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Oral History Project | Joseph Stanley Kimmitt


Secretary for the Majority (1965-1976) and Secretary of the Senate (1977-1981)

In 1955, Stan Kimmitt became liaison officer to the Senate for the secretary of the Army. In 1965 he left the Army at the request of Senator Mike Mansfield (with whom he had once taken a course on Far Eastern history at the University of Montana) and initially served as Mansfield's administrative assistant. Democrats elected him secretary for the majority in 1966. In that post he served as the principal floor assistant to the majority leader and was responsible for facilitating the work of Democratic senators, keeping them informed of the floor schedule, anticipating votes, and reporting to the leadership on the prospects of important votes. When Senator Mansfield retired from the Senate in 1977, Kimmitt challenged the incumbent secretary of the Senate, Francis R. Valeo, and was elected to replace him. As secretary of the Senate, Kimmitt was the Senate's chief administrative officer, supervising the staff on the Senate floor, including the parliamentarians, legislative clerks, executive clerks, and reporters of debates. Also the Senate's chief financial officer, he was responsible for a budget which in fiscal year 1980 topped $218 million, including the salaries of all senators and staff. He supervised a myriad of other offices ranging from the Stationary Store to the Senate Library.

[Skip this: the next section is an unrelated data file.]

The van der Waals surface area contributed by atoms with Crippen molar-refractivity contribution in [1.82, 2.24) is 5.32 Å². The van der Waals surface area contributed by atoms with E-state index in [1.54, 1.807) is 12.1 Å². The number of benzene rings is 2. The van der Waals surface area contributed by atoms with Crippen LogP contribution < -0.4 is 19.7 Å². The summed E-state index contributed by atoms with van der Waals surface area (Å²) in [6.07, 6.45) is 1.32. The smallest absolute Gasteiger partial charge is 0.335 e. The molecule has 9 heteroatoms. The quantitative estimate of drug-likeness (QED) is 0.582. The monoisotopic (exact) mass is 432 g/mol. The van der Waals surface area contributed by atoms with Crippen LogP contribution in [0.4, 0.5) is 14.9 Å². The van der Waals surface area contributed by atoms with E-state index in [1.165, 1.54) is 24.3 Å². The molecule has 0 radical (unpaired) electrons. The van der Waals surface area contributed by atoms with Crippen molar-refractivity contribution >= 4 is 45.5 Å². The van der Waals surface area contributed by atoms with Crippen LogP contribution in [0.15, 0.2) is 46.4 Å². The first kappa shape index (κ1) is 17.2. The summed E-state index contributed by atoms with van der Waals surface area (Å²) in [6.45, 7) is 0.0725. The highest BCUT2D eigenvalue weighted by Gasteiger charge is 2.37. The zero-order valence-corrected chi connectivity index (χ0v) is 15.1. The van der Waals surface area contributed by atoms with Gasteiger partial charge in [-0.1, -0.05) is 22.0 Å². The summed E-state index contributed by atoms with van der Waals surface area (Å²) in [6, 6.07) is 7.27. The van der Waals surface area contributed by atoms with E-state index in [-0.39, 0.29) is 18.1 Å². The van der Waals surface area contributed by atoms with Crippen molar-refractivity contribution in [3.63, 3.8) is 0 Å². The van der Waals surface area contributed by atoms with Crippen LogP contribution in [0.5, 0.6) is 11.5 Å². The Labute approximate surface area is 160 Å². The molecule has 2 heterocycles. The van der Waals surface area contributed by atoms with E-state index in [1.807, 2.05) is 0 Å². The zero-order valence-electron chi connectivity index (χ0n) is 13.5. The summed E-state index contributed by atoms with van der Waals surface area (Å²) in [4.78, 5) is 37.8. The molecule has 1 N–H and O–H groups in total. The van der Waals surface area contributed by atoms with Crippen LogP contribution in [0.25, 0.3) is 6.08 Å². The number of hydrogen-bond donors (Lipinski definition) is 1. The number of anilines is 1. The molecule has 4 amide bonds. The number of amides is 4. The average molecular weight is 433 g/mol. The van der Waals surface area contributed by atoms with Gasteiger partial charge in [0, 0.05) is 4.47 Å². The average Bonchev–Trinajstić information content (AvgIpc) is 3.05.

Stan Kimmitt

Citation:

Scholarly citation: "J. Stanley Kimmitt: Secretary for the Majority (1965-1976), Secretary of the Senate (1977-1981),” Oral History Interviews, February 15, 2001 to October 9, 2002, Senate Historical Office, Washington, D.C.

Disclaimer: The Senate Historical Office has a strong commitment to oral history as an important part of its efforts to document institutional change over time. Oral histories are a natural component to historical research and enhance the archival holdings of the Senate and its members. Oral histories represent the personal recollections and opinions of the interviewees, however, and should not be considered as the official views or opinions of the U.S. Senate, of the Senate Historical Office, or of other senators and/or staff members. The transcripts of these oral histories are made available by the Senate Historical Office as a public service.